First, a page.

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Working with the service sector requires researchers to have a strong interdisciplinary inclination and to be relevant to practice; solutions for STEM‐based tools in service organisations are much more challenging academically, because they are not easily found and require bespoke intellectual input.

Universities should recognise that siloed, mono‐disciplined mentalities therefore inhibit engagement with the service sector. To be truly interdisciplinary so as to encourage innovative research, service needs to be free of its disciplinary boundaries, and the paradigmatic research influences of each discipline. In short, service needs to evolve into a discipline in its own right. To engage with the service sector fully, service research should be liberated from school and departmental territories and sit autonomously within the university, free to bring in top academics of other disciplines to advance the cause of service innovation.

The issue of education, learning and skills is important for two reasons in relation to service innovation: firstly, innovation and the introduction of new technologies commonly involves concomitant investments in training and skill development by firms; secondly, lack of suitably qualified personnel can be a significant constraint to service firm and growth. Shortages of suitably qualified labour was rated as a significant barrier to service innovation, being rated the fourth most significant barrier from international survey data.

Two broad areas of skills need greater policy attention in relation to innovation in services:

  • Management skills: very few people receive any formal training in innovation management from universities, and especially relative to those receiving training in the more established disciplines, such as marketing or accountancy or finance. Yet it is often argued that innovation management requires a broader mix of skills than is provided by traditional, disciplinary based approaches.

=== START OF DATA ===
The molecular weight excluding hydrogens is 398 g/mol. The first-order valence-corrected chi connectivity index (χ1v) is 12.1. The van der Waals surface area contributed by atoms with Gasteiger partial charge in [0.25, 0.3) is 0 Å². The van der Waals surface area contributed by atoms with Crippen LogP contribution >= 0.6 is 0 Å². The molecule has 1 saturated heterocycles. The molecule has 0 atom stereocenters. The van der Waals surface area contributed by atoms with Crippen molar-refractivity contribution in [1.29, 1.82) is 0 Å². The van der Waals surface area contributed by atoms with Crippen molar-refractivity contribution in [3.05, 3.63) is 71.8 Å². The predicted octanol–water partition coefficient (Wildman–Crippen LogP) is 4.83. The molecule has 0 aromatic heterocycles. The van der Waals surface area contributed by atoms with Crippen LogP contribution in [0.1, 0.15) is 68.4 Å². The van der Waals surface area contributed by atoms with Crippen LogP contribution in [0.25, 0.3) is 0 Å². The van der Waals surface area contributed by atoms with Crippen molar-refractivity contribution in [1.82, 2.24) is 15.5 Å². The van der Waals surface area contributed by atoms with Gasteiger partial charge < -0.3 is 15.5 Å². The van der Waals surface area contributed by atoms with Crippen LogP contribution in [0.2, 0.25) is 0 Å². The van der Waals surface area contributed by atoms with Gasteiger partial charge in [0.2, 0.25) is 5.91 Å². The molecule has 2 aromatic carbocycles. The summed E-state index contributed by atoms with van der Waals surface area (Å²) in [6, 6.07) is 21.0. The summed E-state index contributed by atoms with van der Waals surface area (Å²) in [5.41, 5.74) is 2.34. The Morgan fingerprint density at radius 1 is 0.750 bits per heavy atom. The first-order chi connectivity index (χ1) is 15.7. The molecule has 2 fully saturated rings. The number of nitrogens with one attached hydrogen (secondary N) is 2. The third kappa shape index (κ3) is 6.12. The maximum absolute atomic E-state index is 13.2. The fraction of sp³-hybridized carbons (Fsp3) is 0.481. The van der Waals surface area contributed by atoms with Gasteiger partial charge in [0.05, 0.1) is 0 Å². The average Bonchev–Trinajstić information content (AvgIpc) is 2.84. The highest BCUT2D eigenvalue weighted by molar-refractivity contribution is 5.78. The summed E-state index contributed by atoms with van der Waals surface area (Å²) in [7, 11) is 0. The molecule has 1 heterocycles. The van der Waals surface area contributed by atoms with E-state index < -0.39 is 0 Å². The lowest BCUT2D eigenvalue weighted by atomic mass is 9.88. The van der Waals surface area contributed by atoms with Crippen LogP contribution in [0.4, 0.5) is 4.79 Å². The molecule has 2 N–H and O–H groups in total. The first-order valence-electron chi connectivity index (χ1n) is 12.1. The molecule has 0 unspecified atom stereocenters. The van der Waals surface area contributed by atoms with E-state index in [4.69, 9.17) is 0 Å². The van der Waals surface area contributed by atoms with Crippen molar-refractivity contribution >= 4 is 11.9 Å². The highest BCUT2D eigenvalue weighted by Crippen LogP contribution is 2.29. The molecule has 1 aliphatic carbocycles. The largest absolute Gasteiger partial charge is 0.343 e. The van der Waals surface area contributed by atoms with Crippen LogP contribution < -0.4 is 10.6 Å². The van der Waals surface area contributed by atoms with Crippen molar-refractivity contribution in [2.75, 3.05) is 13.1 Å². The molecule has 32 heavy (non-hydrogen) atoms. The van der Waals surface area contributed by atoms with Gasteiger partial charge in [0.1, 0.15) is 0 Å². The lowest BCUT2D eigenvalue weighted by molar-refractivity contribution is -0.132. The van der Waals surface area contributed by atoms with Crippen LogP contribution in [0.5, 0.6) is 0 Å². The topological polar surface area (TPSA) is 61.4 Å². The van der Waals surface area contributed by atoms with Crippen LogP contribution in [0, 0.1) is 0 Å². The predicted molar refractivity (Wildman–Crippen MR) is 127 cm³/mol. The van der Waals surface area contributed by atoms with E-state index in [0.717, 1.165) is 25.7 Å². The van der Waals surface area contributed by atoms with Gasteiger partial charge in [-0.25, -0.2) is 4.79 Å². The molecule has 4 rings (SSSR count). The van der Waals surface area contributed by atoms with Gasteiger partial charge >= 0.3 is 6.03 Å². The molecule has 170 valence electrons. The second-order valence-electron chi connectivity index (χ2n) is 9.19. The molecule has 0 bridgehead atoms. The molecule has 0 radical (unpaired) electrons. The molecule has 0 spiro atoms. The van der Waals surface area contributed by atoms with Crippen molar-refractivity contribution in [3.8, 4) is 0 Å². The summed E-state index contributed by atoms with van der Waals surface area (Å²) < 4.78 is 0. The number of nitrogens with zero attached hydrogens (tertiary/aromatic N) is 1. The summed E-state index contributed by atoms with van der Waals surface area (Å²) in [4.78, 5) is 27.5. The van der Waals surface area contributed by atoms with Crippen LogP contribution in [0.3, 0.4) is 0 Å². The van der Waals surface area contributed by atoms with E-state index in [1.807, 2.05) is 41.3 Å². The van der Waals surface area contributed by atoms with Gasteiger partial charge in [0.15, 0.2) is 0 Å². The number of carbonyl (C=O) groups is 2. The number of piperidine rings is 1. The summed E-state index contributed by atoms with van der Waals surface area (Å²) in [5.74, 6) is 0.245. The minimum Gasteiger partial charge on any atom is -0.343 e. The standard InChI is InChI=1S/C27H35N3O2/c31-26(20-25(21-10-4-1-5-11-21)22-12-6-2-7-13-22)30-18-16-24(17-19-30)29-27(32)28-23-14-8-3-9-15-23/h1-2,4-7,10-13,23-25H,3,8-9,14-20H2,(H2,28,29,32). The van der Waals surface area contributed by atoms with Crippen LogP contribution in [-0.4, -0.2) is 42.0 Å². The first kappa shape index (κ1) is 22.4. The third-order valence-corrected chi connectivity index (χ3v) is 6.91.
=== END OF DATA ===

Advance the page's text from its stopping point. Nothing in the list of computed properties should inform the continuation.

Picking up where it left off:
• Workforce skills: the tradition within the education and training systems has been to encourage high degrees of specialisation. Such specialisation is appropriate for economies based on highly decomposable tasks, but less appropriate where people need to interact and interrelate in the course of their work. Such interaction and inter-relations are much more common in services work, including innovation related service work, and here worker skills are increasingly found wanting.

There is, therefore, a need to adapt educational and training systems and develop degree curricula and training initiatives which prepare individuals for the demands of the service economy.

We are facing today an acknowledged demand to develop a large number of higher education programs in Service Science, Management and Engineering (SSME), emphasizing the need to create a format by itself, contrary to an implicit tendency to dissipate knowledge related to Service Science among already existing educational programs in specific domains.

It is in the framework of the POS-DRU Project no. 57748 "INSEED - Strategic Program Fostering Innovation in Services Through Open, Continuous Education" that the proposal of a reference model for a complex higher education program in SSME is formulated. The main artefact is the SSME model (figure 1) that proposes a modern vision on a complex educational model on three levels (undergraduate, masters and doctorate) to approach service innovation. It provides professional competencies in different service sectors and support for specific lifelong learning education for service innovation.


Figure 1. SSME model and service innovation multilevel framework - correlation

The SSME model defines different levels of higher education. It takes as a starting point the service innovation multilevel framework, over which the curricular areas, professional competencies, sets of disciplines and types of occupations available to students are superimposed.

References:

  1. Theodor Borangiu, Monica Dragoicea, Ecaterina Oltean, Iulia Iacob. “A Model for Open, On-Demand, Collaborative Education for Service Science”. In: Proceedings of the 4th International Conference on Exploring Service Science 1.3, 7-8 February 2013, LNBIP 143, J.F. e Cunha, M. Snene, and H. Novoa (Eds.), pp. 306–312, Springer-Verlag Berlin Heidelberg (2013)
  2. Monica Dragoicea, Theodor Borangiu. “A Service Science Knowledge Environment in the Cloud”. In: Springer book series ”Studies in Computational Intelligence”, book title ”Service Orientation in Holonic and Multi Agent Manufacturing and Robotics, in press (2012)

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